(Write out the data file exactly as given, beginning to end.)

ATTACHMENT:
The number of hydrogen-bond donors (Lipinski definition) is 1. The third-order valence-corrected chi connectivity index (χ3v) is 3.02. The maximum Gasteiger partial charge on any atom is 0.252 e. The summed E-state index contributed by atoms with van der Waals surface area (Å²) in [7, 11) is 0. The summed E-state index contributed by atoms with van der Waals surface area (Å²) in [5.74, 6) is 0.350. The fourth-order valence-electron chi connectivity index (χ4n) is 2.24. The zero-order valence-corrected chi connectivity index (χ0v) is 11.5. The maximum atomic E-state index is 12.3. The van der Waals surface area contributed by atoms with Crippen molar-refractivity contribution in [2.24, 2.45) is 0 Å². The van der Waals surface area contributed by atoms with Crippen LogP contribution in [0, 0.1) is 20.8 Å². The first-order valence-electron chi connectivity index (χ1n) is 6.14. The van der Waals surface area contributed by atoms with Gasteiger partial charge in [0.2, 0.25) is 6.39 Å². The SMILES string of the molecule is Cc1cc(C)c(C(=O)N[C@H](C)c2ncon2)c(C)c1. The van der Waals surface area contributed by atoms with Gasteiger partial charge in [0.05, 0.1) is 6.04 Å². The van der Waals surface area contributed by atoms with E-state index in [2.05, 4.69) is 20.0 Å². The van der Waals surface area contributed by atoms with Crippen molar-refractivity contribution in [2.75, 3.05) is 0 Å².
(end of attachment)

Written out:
The number of hydrogen-bond donors (Lipinski definition) is 1. The third-order valence-corrected chi connectivity index (χ3v) is 3.02. The maximum Gasteiger partial charge on any atom is 0.252 e. The summed E-state index contributed by atoms with van der Waals surface area (Å²) in [7, 11) is 0. The summed E-state index contributed by atoms with van der Waals surface area (Å²) in [5.74, 6) is 0.350. The fourth-order valence-electron chi connectivity index (χ4n) is 2.24. The zero-order valence-corrected chi connectivity index (χ0v) is 11.5. The maximum atomic E-state index is 12.3. The van der Waals surface area contributed by atoms with Crippen molar-refractivity contribution in [2.24, 2.45) is 0 Å². The van der Waals surface area contributed by atoms with Crippen LogP contribution in [0, 0.1) is 20.8 Å². The first-order valence-electron chi connectivity index (χ1n) is 6.14. The van der Waals surface area contributed by atoms with Gasteiger partial charge in [0.2, 0.25) is 6.39 Å². The SMILES string of the molecule is Cc1cc(C)c(C(=O)N[C@H](C)c2ncon2)c(C)c1. The van der Waals surface area contributed by atoms with Gasteiger partial charge in [0.05, 0.1) is 6.04 Å². The van der Waals surface area contributed by atoms with E-state index in [2.05, 4.69) is 20.0 Å². The van der Waals surface area contributed by atoms with Crippen molar-refractivity contribution in [2.75, 3.05) is 0 Å².